When the Nationals took the field Sunday, the bottom three position players in their lineup were hitting .144 (Tyler Moore), .160 (Danny Espinosa) and .143 (Jhonatan Solano). By game’s end, having drawn no walks to go with their five hits, the Nationals’ team on-base percentage dropped to .287, lowest in the majors and prospectively the fifth-lowest of any team since divisional play began in 1969.

“Just about half the ballclub is not doing the things they’re capable of offensively,” Johnson said. “I look up there, a bunch of guys are hitting .150. There’s too good of quality players here to be doing that. I’m sure we’ll pick it up. It’s just a tough time. Couple guys hurt, that always gives opportunity for other guys. We have talent. We’re just not getting it done.”

Karns’s first pockmark arrived at the outset. Andrelton Simmons led off with a grounder to third, and Ryan Zimmerman heaved the ball across the diamond in the general direction of first base. LaRoche scurried off the bag and caught it on the run, about five steps toward the outfield grass. Simmons had reached on Zimmerman’s 10th error of the season.

On the very next pitch, Ramiro Pena hammered Karns’s 92-mph fastball into the right field bleachers. The Nationals’ hope to quickly erase the sting from Saturday night’s walkoff loss evaporated, and the Braves had taken an instant 2-0 lead.

The Nationals tied the score off Paul Maholm in the second with three straight hits from LaRoche, Desmond and Moore and a needed break — Maholm dropped what would have been the third out as he covered first base on Karns’s sharp grounder to first.

Karns said he felt more relaxed making his second start, but he would relinquish the lead in the bottom of the inning, when B.J. Upton smoked a solo homer to left field. In the minors, Karns had excelled by limiting homers — he allowed eight to 875 batters. In the majors, four of the first 28 batters he faced went deep.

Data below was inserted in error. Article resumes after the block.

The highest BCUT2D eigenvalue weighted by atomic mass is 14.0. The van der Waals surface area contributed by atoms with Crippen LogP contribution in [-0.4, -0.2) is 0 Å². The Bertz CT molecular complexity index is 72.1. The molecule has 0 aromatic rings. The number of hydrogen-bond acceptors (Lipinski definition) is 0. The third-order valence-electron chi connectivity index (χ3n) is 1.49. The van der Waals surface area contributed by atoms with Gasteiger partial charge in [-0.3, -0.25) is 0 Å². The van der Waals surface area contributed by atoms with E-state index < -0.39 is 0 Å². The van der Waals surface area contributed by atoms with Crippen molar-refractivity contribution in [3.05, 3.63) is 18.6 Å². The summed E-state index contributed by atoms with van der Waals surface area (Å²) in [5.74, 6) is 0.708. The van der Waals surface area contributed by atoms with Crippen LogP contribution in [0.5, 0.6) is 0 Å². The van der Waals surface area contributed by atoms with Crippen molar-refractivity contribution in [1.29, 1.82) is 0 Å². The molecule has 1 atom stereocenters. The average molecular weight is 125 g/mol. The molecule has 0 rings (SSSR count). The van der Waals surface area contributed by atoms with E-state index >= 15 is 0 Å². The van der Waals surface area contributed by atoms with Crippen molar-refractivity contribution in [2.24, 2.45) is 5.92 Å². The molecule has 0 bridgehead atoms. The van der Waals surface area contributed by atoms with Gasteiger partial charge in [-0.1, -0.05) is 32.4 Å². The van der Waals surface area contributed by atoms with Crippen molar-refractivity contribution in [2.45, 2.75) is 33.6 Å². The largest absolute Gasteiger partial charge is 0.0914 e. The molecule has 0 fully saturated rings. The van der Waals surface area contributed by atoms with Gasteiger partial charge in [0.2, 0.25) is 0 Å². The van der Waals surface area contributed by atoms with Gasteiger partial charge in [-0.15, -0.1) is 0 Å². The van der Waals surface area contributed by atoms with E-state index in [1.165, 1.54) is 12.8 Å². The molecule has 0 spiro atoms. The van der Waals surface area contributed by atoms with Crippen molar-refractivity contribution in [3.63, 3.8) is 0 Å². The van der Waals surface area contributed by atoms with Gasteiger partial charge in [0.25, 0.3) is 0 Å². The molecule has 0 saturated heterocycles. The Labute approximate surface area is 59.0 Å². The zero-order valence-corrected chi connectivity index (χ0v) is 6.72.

“These guys have been here for a while, and I’m new to the game,” Karns said. “This is why they’re here for a long time. They’re able to do that. They’re making it difficult for me out there. But I’m just going to continue to improve. Hopefully it turns around where it’s difficult for them instead of myself.”

The Braves put the game away once Johnson pulled Karns for Duke in the fifth. Johnson needed several innings, and he wanted a lefty to face Brian McCann. Duke, the only lefty in the Nationals’ bullpen on opening day, was allowing left-handers to hit .407 off him before the game. McCann kept the inning going with an opposite field, RBI single. Freeman, also left-handed, provided the exclamation point in the sixth inning with a two-run double off the very top of the wall.

“I’ve been leaving pitches over the middle,” Duke said. “I’m not locating sliders to them. So it makes sense.”

Following Moore’s RBI single in the second inning, the Nationals went 1 for 26 for the remainder of the game. They went quietly Sunday, still waiting to become whole again, hoping time will not have run out by the time they do.

“We’re going to hit our stride eventually,” Desmond said. “I know the fans and everyone else are getting tired of hearing that. But it’s bound to happen. We’re a good ballclub. Obviously we’re weathering this storm. Eventually, it’s going to get good and it’s going be real fun. Everyone’s going to be back out wearing their red.”